UPDATED: Kumar Leaves Computer Associates

CA says Kumar's departure is part of the company's effort to finally bury the controversy over past accounting methods that have prompted federal investigations.
Pressure to resolve two federal investigations has led to the resignation of Computer Associates chief software architect Sanjay Kumar, the company disclosed Friday. Only five weeks ago Kumar stepped down as chairman and president of the systems-software company, as part of a broader management shake-up and following the indictment of former executives.

CA said Friday morning that Kumar would cease all involvement with the company immediately. CA chairman Lewis Ranieri released a statement saying, "The board is committed to reaching a settlement of the government's investigation into the company's past accounting practices as quickly as possible. We are working hard to take the remedial steps necessary to put this entire matter behind CA. Sanjay's decision to leave CA was made in that spirit."

Sanjay Kumar, Computer Associates' former chairman, chief executive and chief software architect

Sanjay Kumar, Computer Associates' former chairman, chief executive and chief software architect
Only last month, at the company's annual user conference, CAWorld, both Kumar and CA management seemed committed to his new role as chief software architect, saying it would allow him to spend more time directly with customers and making strategic product decisions, two areas viewed as strengths for him.

However, it seems Kumar's presence at the company was problematic. Kumar issued a statement saying, "It has become increasingly clear to me in the past few days that my continued role at CA is not helping the company's efforts to move forward. I understood that my stepping down as chairman and CEO represented a break with the past, but I have reluctantly concluded that as long as I hold any position, focus on past issues and my current role will continue."

"It's certainly a dramatic change from the company's position of two weeks ago," says Tim Grieser, an analyst with IDC. "Although we're sad to see Sanjay go, I think his vision for the company and his moving the company forward was a very positive step. This is a signal that the new CA management is very serious about putting the past behind and moving forward."

CA execs are trying to reach a settlement with the Securities and Exchange Commission and the Justice Department concerning their investigations into the company's accounting practices in 2000 and 2001. An internal investigation has led to the departure of about dozen former execs and a restatement of its financial statements for those two years.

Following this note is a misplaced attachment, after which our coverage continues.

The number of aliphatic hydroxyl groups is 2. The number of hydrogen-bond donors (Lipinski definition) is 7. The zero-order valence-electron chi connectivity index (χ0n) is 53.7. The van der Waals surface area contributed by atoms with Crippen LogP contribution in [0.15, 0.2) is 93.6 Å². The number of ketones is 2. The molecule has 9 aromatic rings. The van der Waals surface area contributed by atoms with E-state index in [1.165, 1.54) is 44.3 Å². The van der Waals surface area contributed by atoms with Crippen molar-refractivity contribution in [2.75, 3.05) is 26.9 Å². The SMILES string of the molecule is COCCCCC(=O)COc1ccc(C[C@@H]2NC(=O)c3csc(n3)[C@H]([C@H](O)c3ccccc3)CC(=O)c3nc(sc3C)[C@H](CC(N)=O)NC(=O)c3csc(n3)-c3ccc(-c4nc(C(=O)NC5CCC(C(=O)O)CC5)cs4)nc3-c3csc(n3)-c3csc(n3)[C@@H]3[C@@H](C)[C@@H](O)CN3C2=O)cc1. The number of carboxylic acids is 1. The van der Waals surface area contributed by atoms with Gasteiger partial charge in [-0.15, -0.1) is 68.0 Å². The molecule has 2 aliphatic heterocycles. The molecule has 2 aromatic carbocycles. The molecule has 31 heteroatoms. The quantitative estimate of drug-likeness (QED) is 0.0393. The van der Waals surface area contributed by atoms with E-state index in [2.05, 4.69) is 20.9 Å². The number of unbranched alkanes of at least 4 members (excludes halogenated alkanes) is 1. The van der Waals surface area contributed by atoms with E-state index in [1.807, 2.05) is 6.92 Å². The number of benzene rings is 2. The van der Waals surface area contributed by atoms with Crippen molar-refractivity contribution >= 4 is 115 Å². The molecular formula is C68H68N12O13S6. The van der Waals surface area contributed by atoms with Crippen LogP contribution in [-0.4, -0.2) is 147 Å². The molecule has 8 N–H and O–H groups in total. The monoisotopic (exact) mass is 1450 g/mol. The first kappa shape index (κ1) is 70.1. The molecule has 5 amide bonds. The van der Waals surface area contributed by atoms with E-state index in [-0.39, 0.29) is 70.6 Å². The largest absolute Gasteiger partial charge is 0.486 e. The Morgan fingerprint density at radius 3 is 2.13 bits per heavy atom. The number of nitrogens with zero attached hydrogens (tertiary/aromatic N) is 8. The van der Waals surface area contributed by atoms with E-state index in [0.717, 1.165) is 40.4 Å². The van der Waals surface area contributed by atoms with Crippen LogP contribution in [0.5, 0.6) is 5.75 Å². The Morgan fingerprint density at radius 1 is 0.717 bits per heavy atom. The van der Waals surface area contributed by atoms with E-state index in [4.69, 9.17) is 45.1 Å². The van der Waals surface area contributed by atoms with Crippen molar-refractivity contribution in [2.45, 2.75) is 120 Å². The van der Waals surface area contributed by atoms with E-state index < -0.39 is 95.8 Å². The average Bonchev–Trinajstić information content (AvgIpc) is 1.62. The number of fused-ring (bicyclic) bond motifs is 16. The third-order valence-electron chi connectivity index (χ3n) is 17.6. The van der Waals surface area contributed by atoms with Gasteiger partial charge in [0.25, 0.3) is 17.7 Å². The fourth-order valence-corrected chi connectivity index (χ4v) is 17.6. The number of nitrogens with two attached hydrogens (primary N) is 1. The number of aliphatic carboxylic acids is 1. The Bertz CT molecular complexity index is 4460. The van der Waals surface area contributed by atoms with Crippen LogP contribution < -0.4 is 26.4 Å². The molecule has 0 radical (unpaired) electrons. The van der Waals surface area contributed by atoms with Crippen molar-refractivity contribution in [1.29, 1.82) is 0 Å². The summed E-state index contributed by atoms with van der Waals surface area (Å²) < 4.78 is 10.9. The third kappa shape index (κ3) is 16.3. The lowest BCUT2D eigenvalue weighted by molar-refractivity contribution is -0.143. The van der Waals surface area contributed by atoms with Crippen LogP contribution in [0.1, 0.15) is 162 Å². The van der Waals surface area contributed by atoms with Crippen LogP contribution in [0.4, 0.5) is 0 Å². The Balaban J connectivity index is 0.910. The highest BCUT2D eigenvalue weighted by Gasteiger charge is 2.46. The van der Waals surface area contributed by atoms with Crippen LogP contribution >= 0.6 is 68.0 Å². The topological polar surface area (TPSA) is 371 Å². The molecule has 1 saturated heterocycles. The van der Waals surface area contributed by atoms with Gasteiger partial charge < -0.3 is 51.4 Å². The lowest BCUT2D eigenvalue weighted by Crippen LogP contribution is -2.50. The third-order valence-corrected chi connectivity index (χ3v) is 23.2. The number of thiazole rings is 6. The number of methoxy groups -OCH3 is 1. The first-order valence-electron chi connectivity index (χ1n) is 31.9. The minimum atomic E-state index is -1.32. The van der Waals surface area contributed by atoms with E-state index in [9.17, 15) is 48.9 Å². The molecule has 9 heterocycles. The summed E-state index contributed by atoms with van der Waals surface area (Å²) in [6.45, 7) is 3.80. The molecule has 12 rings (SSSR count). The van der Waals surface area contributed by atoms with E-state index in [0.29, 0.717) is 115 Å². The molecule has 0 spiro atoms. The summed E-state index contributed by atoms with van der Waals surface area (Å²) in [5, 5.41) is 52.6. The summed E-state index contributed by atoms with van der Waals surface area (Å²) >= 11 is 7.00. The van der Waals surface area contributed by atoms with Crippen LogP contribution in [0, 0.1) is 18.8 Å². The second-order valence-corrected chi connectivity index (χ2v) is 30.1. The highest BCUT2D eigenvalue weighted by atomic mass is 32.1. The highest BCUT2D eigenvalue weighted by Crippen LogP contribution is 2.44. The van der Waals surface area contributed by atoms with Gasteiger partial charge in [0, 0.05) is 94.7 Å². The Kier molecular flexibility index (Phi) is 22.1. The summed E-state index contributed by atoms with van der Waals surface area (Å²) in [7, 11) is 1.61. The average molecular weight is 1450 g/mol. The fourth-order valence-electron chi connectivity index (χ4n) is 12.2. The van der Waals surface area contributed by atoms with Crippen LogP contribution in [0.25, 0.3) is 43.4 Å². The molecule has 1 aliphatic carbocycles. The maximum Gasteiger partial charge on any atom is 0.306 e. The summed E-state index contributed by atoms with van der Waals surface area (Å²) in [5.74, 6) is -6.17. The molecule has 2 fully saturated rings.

In its most recent earnings report, May 25, the company said it had offered the government $10 million to settle the ongoing investigation but had no indication of what penalties or other sanctions might be forthcoming.

CA execs declined to discuss Kumar's departure beyond issuing a prepared statement, leaving analysts and customers to speculate on whether the government forced the company's hand.

"It's a loss for CA," says James Barry, CIO of OneUnited Bank, a CA customer. "The company is only as strong as its leadership." Barry says Kumar, in his role of chairman and president, "instilled a new culture there, and the next several months will be a test of how well that will survive."

Gregg Moskowitz, an analyst with Susquehanna International Group, says the specific reasons behind Kumar's departure "are difficult to read, but when you look at CA clearing the decks, you can see it's one step closer to resolution. While this company has remained focused, it would be inaccurate to say this has not been a distraction."

For Maurice Ficklin, director of technical services for the University of Arkansas at Pine Bluff and a CA customer, the distraction was minimal.

"You do what you have to do," Ficklin says. "But I was very impressed with him and liked what he was doing for the company from a technology standpoint. He added that he won't abandon CA because of Kumar's departure.

Results from an April InformationWeek Research survey conducted shortly after the management changes showed that 80% of CA customers and other software buyers were extremely or somewhat satisfied with CA's products and services. The future appeared less promising, though. More than 70% of those surveyed expressed at least some doubt about contract renewals and future CA purchases.

Richard Ptak, an analyst with Ptak Noel Associates, wonders if federal investigators may have Kumar in their sights. "I suspect he'll be indicted," Ptak says. "At CAWorld he was happy and content in his new role. CA must have been told that he's going to be indicted. It's not good news for Sanjay from a legal standpoint."

Both Ptak and Moskowitz agree that it's imperative that CA quickly names a permanent CEO and CFO to crystallize the new management. Former board member Kenneth Cron is serving as interim CEO. Cron is a former president of CMP Media, parent of InformationWeek. At the same time--and after less than a month after being hired as CFO--Jeff Clarke was promoted to chief operating officer. CA's board also appointed Greg Corgan as VP of worldwide sales, succeeding Stephen Richards, who resigned.

Editor's Choice
Brian T. Horowitz, Contributing Reporter
Samuel Greengard, Contributing Reporter
Nathan Eddy, Freelance Writer
Brandon Taylor, Digital Editorial Program Manager
Jessica Davis, Senior Editor
Cynthia Harvey, Freelance Journalist, InformationWeek
Sara Peters, Editor-in-Chief, InformationWeek / Network Computing